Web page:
Federal Retirees Urges Government to Do the Right Thing for Canada's Veterans

March 13, 2015

The federal government announcement today that it will increase the Earnings Loss Benefit for part-time reservists was a welcome message for members of the National Association of Federal Retirees, although much still remains to be done for Canada’s veterans, says the Association.

As of April 2015, part-time reservists will be eligible for the Earnings Loss Benefit on the same basis as full-time reservists. To date, part-time reservists have not been eligible for the same kinds of benefits as full-time or regular force reservists.

“This has been a major concern with the New Veterans Charter since 2006,” says Gary Oberg, President of the National Association of Federal Retirees. “All veterans who sustain similar illnesses or injuries while serving their country should have access to the same benefits, regardless of the nature of their service – and today’s announcement from Minister O’Toole is a step forward on that.”

This issue of equality was identified by veterans groups, the Veterans Ombudsman, the New Veterans Charter Advisory Group, and two House of Commons reports as one of the most pressing issues facing veterans and their families today. In September 2014, the National Association of Federal Retirees raised this issue with the parliamentary finance committee as a budget priority for veterans.

The Earnings Loss Benefit is available to veterans who are injured in service of Canada and lose income as a result, and who also participate in a Veterans Affairs rehabilitation program or who are unable to be suitably employed. Currently, the Earnings Loss Benefit for part-time reserve force veterans totals $24,300 annually. Full-time reservists are guaranteed a minimum $42,426 in pre-tax income for as long as they are in a Veterans Affairs rehabilitation program or if they are unable to work to full capacity.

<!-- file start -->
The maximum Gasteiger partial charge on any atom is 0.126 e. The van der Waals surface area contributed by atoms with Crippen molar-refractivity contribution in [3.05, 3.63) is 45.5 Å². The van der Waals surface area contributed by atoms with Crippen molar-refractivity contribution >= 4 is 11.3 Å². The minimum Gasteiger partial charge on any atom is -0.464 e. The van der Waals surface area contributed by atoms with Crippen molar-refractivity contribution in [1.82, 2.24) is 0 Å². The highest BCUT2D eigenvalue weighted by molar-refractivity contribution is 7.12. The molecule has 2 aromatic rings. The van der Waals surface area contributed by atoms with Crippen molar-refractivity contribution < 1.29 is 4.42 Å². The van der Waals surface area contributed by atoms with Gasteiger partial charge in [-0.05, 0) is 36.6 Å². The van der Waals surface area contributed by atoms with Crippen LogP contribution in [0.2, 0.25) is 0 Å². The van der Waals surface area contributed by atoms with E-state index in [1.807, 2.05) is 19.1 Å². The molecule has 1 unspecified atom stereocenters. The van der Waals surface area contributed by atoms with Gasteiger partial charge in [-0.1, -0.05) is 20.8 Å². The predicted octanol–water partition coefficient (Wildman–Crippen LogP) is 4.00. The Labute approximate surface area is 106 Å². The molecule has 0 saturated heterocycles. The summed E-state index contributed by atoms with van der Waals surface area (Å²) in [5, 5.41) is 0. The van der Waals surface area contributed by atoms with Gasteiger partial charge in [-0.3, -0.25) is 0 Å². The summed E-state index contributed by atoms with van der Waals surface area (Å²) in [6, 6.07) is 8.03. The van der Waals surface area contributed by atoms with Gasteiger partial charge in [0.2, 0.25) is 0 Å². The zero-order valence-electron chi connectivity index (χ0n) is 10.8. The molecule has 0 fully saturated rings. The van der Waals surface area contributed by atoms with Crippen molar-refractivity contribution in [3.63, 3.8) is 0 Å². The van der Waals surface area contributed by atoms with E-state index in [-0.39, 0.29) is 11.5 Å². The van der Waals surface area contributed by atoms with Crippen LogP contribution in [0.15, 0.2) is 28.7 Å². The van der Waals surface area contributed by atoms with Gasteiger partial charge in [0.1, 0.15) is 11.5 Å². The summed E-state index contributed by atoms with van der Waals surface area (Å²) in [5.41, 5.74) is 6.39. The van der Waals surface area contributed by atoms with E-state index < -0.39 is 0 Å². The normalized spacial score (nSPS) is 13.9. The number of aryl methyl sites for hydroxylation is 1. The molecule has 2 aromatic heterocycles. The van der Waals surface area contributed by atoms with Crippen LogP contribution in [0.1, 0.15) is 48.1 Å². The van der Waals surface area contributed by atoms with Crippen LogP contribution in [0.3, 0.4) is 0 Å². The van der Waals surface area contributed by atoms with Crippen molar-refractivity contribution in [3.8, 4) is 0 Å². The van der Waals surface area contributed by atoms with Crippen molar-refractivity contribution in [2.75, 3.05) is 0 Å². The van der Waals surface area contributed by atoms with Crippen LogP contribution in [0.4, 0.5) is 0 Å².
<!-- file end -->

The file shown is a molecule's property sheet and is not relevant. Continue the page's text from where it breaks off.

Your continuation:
“What remains to be seen is how this improvement will be implemented, and whether all of the veterans and families who need this support receive it,” noted Oberg. “In today’s announcement, Minister O’Toole said that no one will be left out – the National Association of Federal Retirees intends to ensure the Government of Canada honours that promise.”

A number of other deficiencies remain with the New Veterans Charter, such as a need to increase the Disability Award and improve access to the Permanent Impairment Allowance and its Supplement to ensure that the most seriously ill and injured veterans have the economic and financial support they need to compensate for their loss of employment and career opportunities.

The National Association of Federal Retirees believes that Minister O’Toole’s announcement is a step in the right direction, but that more substantive changes are urgently needed to support Canada’s veterans and their families who have been injured in service to their country.

The National Association of Federal Retirees is the largest national advocacy organization representing active and retired members of the federal public service, Canadian Armed Forces, Royal Canadian Mounted Police (RCMP), and retired federally-appointed judges, as well as their partners and survivors. With 185,000 members including more than 60,000 veterans and their families, the Association has a 50-year history of providing independent advocacy on issues affecting the financial security and health and well-being of our members and Canadians.